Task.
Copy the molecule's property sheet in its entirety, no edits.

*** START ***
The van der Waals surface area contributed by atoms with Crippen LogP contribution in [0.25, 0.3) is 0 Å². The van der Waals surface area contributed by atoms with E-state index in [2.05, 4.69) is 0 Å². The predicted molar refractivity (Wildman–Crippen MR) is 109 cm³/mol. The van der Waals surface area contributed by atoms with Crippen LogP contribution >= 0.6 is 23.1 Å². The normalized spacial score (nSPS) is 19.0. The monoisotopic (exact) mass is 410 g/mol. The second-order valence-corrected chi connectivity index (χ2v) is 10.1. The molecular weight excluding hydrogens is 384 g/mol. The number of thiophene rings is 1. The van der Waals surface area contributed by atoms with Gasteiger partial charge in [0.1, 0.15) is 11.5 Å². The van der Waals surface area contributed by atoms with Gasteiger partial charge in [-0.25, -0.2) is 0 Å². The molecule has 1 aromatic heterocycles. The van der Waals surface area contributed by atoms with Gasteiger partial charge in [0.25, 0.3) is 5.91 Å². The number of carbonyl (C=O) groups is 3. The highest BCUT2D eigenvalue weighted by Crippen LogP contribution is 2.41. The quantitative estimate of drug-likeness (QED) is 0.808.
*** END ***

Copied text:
The van der Waals surface area contributed by atoms with Crippen LogP contribution in [0.25, 0.3) is 0 Å². The van der Waals surface area contributed by atoms with E-state index in [2.05, 4.69) is 0 Å². The predicted molar refractivity (Wildman–Crippen MR) is 109 cm³/mol. The van der Waals surface area contributed by atoms with Crippen LogP contribution >= 0.6 is 23.1 Å². The normalized spacial score (nSPS) is 19.0. The monoisotopic (exact) mass is 410 g/mol. The second-order valence-corrected chi connectivity index (χ2v) is 10.1. The molecular weight excluding hydrogens is 384 g/mol. The number of thiophene rings is 1. The van der Waals surface area contributed by atoms with Gasteiger partial charge in [0.1, 0.15) is 11.5 Å². The van der Waals surface area contributed by atoms with Gasteiger partial charge in [-0.25, -0.2) is 0 Å². The molecule has 1 aromatic heterocycles. The van der Waals surface area contributed by atoms with Gasteiger partial charge in [0.25, 0.3) is 5.91 Å². The number of carbonyl (C=O) groups is 3. The highest BCUT2D eigenvalue weighted by Crippen LogP contribution is 2.41. The quantitative estimate of drug-likeness (QED) is 0.808.